By Law we’re good as dead. So live for Jesus.

Galatians 2.14-21.

To recap: Simon Peter (whom Paul calls Κηφᾶς/Kifás in this passage, ’cause that’s his Aramaic name כיפא/Kifá Jn 1.42), in a lapse of judgment, was segregating himself from gentiles. Paul objected ’cause Peter’s motivation wasn’t based on the gospel, but on legalism: We’re not right with God, nor saved, because we obey the Law. We’re right by trusting God, and only by trusting God.

Galatians 2.14-16 KWL
14 But when I saw they weren’t orthodox with the gospel’s truth, I spoke to Kifa in front of everyone:
“If you Jews live gentile, not ‘Jewish,’ why do you obligate gentiles to live ‘Jewish’?
15 We’re naturally Jews, not gentile sinners:
16 We know people aren’t right with God by working the Law. It’s through trusting Christ Jesus.
We put our trust in Christ Jesus so we can be right with God through a faith in Christ.
Not in working the Law: No flesh is right with God by working the Law.”

Peter knew this stuff already, but that’s the thing about legalism: We’ll get so fixated on being good, we’ll forget it’s the cart, not the horse. Goodness is a fruit of the Spirit, but how’d we get the Spirit? By being good? No; by trusting God, who in response sealed us with his Spirit. Goodness doesn’t come first; humanity is too messed up for that. We gotta begin with faith. We gotta trust God to save us. Which he graciously will, not as a reward for goodness, but as a response to our trust in him.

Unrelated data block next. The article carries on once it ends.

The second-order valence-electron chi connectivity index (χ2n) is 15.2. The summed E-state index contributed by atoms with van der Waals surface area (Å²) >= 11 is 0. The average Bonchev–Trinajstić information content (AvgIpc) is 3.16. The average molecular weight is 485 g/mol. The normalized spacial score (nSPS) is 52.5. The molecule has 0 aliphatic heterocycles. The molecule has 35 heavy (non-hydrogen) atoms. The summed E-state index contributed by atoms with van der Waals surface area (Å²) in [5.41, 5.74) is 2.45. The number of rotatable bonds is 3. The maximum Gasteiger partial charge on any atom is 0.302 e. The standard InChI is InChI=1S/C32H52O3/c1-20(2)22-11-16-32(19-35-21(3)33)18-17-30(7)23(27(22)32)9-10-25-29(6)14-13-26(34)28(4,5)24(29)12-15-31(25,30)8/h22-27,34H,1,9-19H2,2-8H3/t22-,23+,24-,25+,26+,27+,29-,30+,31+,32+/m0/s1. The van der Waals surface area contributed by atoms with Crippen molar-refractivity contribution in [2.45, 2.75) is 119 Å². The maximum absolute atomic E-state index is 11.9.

Paul goes on, so let’s go on.

Galatians 2.17-21 KWL
17 If we who strive to be right with God in Christ, are also found to be sinners ourselves,
does Christ justify the sin? Absolutely not!
18 For if I destroy something, then build it again, I demonstrate I myself was wrong.
19 For because of Law, by Law I’m good as dead… so I can live for God!
I’ve been crucified with Christ. 20 I no longer live. Christ lives!—in me.
The life I now live in flesh, I live by trusting God’s Son, who loves me and handed himself over for me.
21 But I don’t set aside God’s grace!
For if being right with God came through Law, Christ died for nothing.